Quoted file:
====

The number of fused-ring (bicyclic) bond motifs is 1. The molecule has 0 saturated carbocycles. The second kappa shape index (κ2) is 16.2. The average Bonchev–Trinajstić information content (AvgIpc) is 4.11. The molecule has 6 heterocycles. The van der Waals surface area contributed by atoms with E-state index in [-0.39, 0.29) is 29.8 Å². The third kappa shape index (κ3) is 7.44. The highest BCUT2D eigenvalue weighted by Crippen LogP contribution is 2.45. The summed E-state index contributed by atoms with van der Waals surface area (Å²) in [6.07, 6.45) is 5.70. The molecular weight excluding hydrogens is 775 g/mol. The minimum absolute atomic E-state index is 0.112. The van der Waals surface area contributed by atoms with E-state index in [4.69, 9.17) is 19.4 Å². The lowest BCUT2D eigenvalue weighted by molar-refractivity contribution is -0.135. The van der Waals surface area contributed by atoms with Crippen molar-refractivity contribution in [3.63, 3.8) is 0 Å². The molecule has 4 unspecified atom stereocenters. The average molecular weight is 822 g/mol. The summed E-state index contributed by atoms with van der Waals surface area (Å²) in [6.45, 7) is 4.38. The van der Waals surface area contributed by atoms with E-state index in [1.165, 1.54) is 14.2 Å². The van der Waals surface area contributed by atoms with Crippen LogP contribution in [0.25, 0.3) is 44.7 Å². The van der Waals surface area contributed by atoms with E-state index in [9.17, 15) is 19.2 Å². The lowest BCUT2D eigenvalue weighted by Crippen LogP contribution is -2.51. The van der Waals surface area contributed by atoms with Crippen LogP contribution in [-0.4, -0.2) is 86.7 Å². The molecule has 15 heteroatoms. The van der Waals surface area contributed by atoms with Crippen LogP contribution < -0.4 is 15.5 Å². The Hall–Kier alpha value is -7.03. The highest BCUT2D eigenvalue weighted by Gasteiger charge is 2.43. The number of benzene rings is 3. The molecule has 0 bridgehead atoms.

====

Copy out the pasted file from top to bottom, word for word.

The number of fused-ring (bicyclic) bond motifs is 1. The molecule has 0 saturated carbocycles. The second kappa shape index (κ2) is 16.2. The average Bonchev–Trinajstić information content (AvgIpc) is 4.11. The molecule has 6 heterocycles. The van der Waals surface area contributed by atoms with E-state index in [-0.39, 0.29) is 29.8 Å². The third kappa shape index (κ3) is 7.44. The highest BCUT2D eigenvalue weighted by Crippen LogP contribution is 2.45. The summed E-state index contributed by atoms with van der Waals surface area (Å²) in [6.07, 6.45) is 5.70. The molecular weight excluding hydrogens is 775 g/mol. The minimum absolute atomic E-state index is 0.112. The van der Waals surface area contributed by atoms with E-state index in [4.69, 9.17) is 19.4 Å². The lowest BCUT2D eigenvalue weighted by molar-refractivity contribution is -0.135. The van der Waals surface area contributed by atoms with Crippen molar-refractivity contribution in [3.63, 3.8) is 0 Å². The molecule has 4 unspecified atom stereocenters. The average molecular weight is 822 g/mol. The summed E-state index contributed by atoms with van der Waals surface area (Å²) in [6.45, 7) is 4.38. The van der Waals surface area contributed by atoms with E-state index in [1.165, 1.54) is 14.2 Å². The van der Waals surface area contributed by atoms with Crippen LogP contribution in [0.25, 0.3) is 44.7 Å². The van der Waals surface area contributed by atoms with E-state index in [9.17, 15) is 19.2 Å². The lowest BCUT2D eigenvalue weighted by Crippen LogP contribution is -2.51. The van der Waals surface area contributed by atoms with Crippen LogP contribution in [-0.4, -0.2) is 86.7 Å². The molecule has 15 heteroatoms. The van der Waals surface area contributed by atoms with Crippen LogP contribution < -0.4 is 15.5 Å². The Hall–Kier alpha value is -7.03. The highest BCUT2D eigenvalue weighted by Gasteiger charge is 2.43. The number of benzene rings is 3. The molecule has 0 bridgehead atoms.